Begging: The Question
Sunday, January 14, 2007
When Lauren Ratner spent three months in Addis Ababa, Ethiopia, she was overwhelmed by the poverty and the number of people, including children, begging for money in the streets.
"Guilty" is how the 31-year-old D.C. resident describes her feelings at the time. Now working in maternal and child health policy, Ratner was in the country in 2003 for an internship with an international family planning organization. As a foreigner, she attracted plenty of beggars.
"I got so tired and bitter of always being such a target," she says. But on the other hand, "I was incredibly rich in comparison, so why shouldn't I be a target?"
Her response to these mixed emotions was to wake up every morning with a new rule for herself. " 'Today I'm only going to give money to moms with babies,' " she recalls thinking. "Or 'Today I'm only going to give money to disabled people.' Or 'Today I'm only going to give money to kids if they're selling something.' So it varied completely."
Whether to give money -- and how best to give it -- is a dilemma for many travelers who visit developing lands and confront levels of poverty they are unaccustomed to. It can be particularly difficult to watch young street children asking for coins or selling trinkets and photos of themselves to tourists.
Travel didn't create this problem: UNICEF cites some estimates of 100 million street children worldwide, not just in popular destinations. But it is clear that Western tourists, prime targets of cute, poor children, are expected to respond. Should foreigners give them money -- or even food? How can they turn away from a child in need?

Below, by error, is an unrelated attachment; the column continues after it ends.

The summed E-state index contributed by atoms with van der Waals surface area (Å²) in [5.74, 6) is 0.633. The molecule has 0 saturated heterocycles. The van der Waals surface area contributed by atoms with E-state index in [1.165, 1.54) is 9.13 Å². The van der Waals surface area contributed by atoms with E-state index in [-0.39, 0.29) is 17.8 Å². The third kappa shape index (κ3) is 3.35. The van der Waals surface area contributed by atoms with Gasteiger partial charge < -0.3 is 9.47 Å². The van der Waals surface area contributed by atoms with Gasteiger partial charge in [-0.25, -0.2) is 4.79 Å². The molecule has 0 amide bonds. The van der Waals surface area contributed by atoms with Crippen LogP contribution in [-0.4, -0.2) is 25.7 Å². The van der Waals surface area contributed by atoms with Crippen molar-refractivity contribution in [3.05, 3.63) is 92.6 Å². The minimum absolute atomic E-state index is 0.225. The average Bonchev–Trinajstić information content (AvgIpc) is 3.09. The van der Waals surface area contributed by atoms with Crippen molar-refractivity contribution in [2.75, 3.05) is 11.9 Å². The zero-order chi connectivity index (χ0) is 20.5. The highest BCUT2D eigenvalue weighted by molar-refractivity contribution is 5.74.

Several nonprofit organizations that work with street kids tell travelers to just say no. They point out that giving money can keep a child in a dangerous situation. But they also acknowledge that such advice is impossible to follow in every circumstance.
"Ideally, you should try to find an organization that is working with these kids, so that the money goes further and supports as many kids as it can," says Paul Dimmick, spokesman for EveryChild, a London-based organization that works with vulnerable children in 17 countries. "But sometimes when you're there and you're staring at someone face to face, it's incredibly difficult to just walk away."
Lexie Armao and her husband, Jon, have taken many international vacations, including a recent trip to Southeast Asia. The Armaos are 60-something technical writers from Reston, and they have a policy of not giving money to street children because, Lexie Armao says, "you don't know for sure what the situation is."
They once saw a woman in Turkey using a beautiful little girl as a front, Armao adds, saying she'd rather give to an organization.
But she will buy things from children, a well-meaning act that landed her in an uncomfortable situation in Cambodia. When she bought bracelets from a young girl, a second child got angry. "Another girl followed me and was harassing me that I wouldn't buy from her," she says.
"It's basically like the hard sell," Dimmick says of the aggressive behavior some children exhibit. And it sometimes works. But "you still can't tell where their desperation comes from."